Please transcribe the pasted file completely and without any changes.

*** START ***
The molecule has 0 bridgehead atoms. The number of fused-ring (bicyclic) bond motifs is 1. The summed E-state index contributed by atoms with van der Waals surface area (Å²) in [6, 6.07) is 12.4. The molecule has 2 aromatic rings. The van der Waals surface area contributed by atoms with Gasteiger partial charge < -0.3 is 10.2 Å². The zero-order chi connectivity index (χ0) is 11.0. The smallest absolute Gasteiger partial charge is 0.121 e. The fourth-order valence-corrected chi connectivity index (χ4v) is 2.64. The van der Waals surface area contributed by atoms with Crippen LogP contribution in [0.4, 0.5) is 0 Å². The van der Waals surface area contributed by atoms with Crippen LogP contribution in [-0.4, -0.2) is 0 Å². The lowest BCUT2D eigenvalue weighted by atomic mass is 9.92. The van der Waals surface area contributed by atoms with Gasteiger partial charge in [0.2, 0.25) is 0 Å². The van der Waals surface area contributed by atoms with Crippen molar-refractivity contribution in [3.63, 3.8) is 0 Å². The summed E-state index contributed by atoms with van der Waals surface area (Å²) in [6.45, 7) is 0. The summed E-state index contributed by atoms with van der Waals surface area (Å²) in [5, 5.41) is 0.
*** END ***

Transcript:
The molecule has 0 bridgehead atoms. The number of fused-ring (bicyclic) bond motifs is 1. The summed E-state index contributed by atoms with van der Waals surface area (Å²) in [6, 6.07) is 12.4. The molecule has 2 aromatic rings. The van der Waals surface area contributed by atoms with Gasteiger partial charge < -0.3 is 10.2 Å². The zero-order chi connectivity index (χ0) is 11.0. The smallest absolute Gasteiger partial charge is 0.121 e. The fourth-order valence-corrected chi connectivity index (χ4v) is 2.64. The van der Waals surface area contributed by atoms with Crippen LogP contribution in [0.4, 0.5) is 0 Å². The van der Waals surface area contributed by atoms with Crippen LogP contribution in [-0.4, -0.2) is 0 Å². The lowest BCUT2D eigenvalue weighted by atomic mass is 9.92. The van der Waals surface area contributed by atoms with Gasteiger partial charge in [0.2, 0.25) is 0 Å². The van der Waals surface area contributed by atoms with Crippen molar-refractivity contribution in [3.63, 3.8) is 0 Å². The summed E-state index contributed by atoms with van der Waals surface area (Å²) in [6.45, 7) is 0. The summed E-state index contributed by atoms with van der Waals surface area (Å²) in [5, 5.41) is 0.